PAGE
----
• Thu
  • Oct 2, 2014
  • Updated: 8:12pm

Kwai Tsing dock workers strike

On March 28, 2013, dock workers at Kwai Tsing took industrial action seeking a 17 per cent pay rise. The port is operated by Hongkong International Terminals (HIT).

NewsHong Kong
LABOUR

Shipping industry hit hard by dock strike

With the dockers’ pay dispute into its second month, cargo throughput is down, and the costs of shipping lines and freight handlers are up

PUBLISHED : Saturday, 27 April, 2013, 12:00am
UPDATED : Saturday, 27 April, 2013, 3:16pm

While the dockers strike is costing Hongkong International Terminals a reported HK$5 million a day, the actual cost of the dispute is costing the maritime and logistics industry much more as ships and cargo are diverted to other ports.

Alan Lee Yiu-kwong, chairman of the Hong Kong Container Terminal Operators Association, said it was too early to estimate how much the month-long dispute was costing and how much cargo Hong Kong had lost. The association represents the terminal companies including HIT, Modern Terminals and Cosco-HIT that operate port facilities at Kwai Tsing.

But estimates from the Port Development Council show container volumes through the nine Kwai Tsing container ports fell 5.9 per cent in March to 1.42 million teu (20-foot equivalent units) compared with a year earlier. Lee expected this to fall further this month as the dockers' strike took hold. The April cargo throughput figures will be released by the middle of next month.

Lee said: "We are urging all interested parties to sit down and resolve the issue to minimise the impact on the industry, make Hong Kong more competitive and not hit the 200,000 people who depend on the port for their livelihood."

We are urging all interested parties to sit down and resolve the issue to minimise the impact on the industry, make Hong Kong more competitive and not hit the 200,000 people who depend on the port for their livelihood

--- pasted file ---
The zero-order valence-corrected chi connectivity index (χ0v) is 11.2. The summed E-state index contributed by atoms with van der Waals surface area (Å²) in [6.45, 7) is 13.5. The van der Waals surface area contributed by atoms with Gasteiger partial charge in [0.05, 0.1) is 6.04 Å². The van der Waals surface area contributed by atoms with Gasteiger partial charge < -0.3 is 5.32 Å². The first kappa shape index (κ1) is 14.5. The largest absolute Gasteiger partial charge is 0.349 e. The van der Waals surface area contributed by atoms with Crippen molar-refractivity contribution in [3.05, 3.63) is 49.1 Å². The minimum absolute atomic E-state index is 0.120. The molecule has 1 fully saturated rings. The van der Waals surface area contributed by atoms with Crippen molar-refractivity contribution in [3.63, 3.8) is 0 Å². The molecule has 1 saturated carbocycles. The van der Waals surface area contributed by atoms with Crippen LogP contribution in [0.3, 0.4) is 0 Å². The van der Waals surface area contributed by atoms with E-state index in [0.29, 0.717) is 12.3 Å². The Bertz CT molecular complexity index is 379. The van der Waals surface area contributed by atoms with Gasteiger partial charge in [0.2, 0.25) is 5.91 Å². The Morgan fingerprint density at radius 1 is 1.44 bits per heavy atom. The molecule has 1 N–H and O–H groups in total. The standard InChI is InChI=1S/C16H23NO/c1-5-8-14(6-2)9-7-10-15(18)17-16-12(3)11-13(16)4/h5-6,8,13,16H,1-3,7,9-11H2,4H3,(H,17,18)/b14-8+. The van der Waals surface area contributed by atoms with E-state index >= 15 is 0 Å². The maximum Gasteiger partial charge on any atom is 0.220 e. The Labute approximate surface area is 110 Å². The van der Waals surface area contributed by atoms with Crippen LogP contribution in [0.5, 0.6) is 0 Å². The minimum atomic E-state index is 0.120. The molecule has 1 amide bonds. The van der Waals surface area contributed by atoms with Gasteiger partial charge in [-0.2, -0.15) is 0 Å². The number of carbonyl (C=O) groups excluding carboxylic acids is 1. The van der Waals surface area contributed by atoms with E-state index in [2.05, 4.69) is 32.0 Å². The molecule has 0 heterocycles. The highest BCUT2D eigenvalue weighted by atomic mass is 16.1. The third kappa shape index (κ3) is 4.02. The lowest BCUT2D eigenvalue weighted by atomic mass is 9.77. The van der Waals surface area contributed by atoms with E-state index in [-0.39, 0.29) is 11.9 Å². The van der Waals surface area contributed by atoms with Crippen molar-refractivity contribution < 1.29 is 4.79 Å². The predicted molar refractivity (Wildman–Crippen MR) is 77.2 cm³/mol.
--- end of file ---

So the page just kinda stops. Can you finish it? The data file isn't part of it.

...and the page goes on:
Shipping lines and logistics firms have also been hit with extra costs as ships burn extra fuel while waiting to berth and vessels and cargo are diverted to other ports. Roberto Giannetta, from the Hong Kong Liner Shipping Association, said the strike's adverse impact on shipping lines was "particularly an issue in the days and weeks immediately after the strike started" when arrangements for each Hong Kong shipment had to be sorted out individually. "This was frustrating, took time and effort, and was ultimately [financially] costly."

Giannetta said now various arrangements had been put in place for most of the cargo that needed to be moved via Hong Kong. He said some freight was being delayed while ships waited to dock at the terminals, other cargo was being discharged at other Hong Kong facilities or at alternative ports and being barged or trucked to Hong Kong.

It is the longer term damage to Hong Kong's reputation as a fast and efficient transshipment port that has some senior industry executives concerned. Lee said once container shipping lines "feel that [Hong Kong's] costs are too high and it's not as efficient as other transshipment ports then they will change".

If carriers feel "Hong Kong is not as efficient, then for them to change is easy", he said, adding that Shenzhen, Shanghai, Kaohsiung and Busan were snapping at Hong Kong's heels for transshipment volumes. The last three cities already handle more transshipment cargo than Hong Kong at a time when intra-Asia emerged as the world's biggest trade hub, according to figures compiled by Hong Kong port planning consultant ICF GHK.

 

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